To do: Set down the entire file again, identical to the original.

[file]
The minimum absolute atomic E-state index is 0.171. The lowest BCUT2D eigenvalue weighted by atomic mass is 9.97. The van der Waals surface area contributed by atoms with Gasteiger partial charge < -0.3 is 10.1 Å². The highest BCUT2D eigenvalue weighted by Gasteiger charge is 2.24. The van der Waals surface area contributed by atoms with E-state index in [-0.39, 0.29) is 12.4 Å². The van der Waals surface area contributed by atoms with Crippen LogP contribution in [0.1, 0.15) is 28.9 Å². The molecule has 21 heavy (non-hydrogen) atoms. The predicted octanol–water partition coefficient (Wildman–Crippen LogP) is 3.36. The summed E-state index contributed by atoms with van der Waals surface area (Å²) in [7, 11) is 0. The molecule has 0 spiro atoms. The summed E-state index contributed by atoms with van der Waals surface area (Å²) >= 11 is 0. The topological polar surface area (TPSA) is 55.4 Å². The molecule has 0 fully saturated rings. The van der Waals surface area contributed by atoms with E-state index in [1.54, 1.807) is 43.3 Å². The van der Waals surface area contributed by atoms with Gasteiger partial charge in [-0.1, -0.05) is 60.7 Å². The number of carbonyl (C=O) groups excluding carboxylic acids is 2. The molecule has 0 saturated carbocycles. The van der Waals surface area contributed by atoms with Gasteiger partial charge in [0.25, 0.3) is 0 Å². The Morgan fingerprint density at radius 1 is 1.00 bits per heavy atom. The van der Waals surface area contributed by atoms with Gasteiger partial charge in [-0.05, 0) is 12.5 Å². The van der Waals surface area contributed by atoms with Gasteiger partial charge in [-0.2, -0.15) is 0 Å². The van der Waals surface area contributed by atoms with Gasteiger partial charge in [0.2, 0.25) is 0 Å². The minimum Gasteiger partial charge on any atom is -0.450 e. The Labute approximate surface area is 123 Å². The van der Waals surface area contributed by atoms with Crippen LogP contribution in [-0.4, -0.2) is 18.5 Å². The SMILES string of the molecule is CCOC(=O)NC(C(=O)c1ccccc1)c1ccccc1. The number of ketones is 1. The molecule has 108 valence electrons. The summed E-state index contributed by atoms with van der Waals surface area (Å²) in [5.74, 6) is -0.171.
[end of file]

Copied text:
The minimum absolute atomic E-state index is 0.171. The lowest BCUT2D eigenvalue weighted by atomic mass is 9.97. The van der Waals surface area contributed by atoms with Gasteiger partial charge < -0.3 is 10.1 Å². The highest BCUT2D eigenvalue weighted by Gasteiger charge is 2.24. The van der Waals surface area contributed by atoms with E-state index in [-0.39, 0.29) is 12.4 Å². The van der Waals surface area contributed by atoms with Crippen LogP contribution in [0.1, 0.15) is 28.9 Å². The molecule has 21 heavy (non-hydrogen) atoms. The predicted octanol–water partition coefficient (Wildman–Crippen LogP) is 3.36. The summed E-state index contributed by atoms with van der Waals surface area (Å²) in [7, 11) is 0. The molecule has 0 spiro atoms. The summed E-state index contributed by atoms with van der Waals surface area (Å²) >= 11 is 0. The topological polar surface area (TPSA) is 55.4 Å². The molecule has 0 fully saturated rings. The van der Waals surface area contributed by atoms with E-state index in [1.54, 1.807) is 43.3 Å². The van der Waals surface area contributed by atoms with Gasteiger partial charge in [-0.1, -0.05) is 60.7 Å². The number of carbonyl (C=O) groups excluding carboxylic acids is 2. The molecule has 0 saturated carbocycles. The van der Waals surface area contributed by atoms with Gasteiger partial charge in [0.25, 0.3) is 0 Å². The Morgan fingerprint density at radius 1 is 1.00 bits per heavy atom. The van der Waals surface area contributed by atoms with Gasteiger partial charge in [-0.05, 0) is 12.5 Å². The van der Waals surface area contributed by atoms with Gasteiger partial charge in [-0.2, -0.15) is 0 Å². The van der Waals surface area contributed by atoms with Gasteiger partial charge in [0.2, 0.25) is 0 Å². The minimum Gasteiger partial charge on any atom is -0.450 e. The Labute approximate surface area is 123 Å². The van der Waals surface area contributed by atoms with Crippen LogP contribution in [-0.4, -0.2) is 18.5 Å². The SMILES string of the molecule is CCOC(=O)NC(C(=O)c1ccccc1)c1ccccc1. The number of ketones is 1. The molecule has 108 valence electrons. The summed E-state index contributed by atoms with van der Waals surface area (Å²) in [5.74, 6) is -0.171.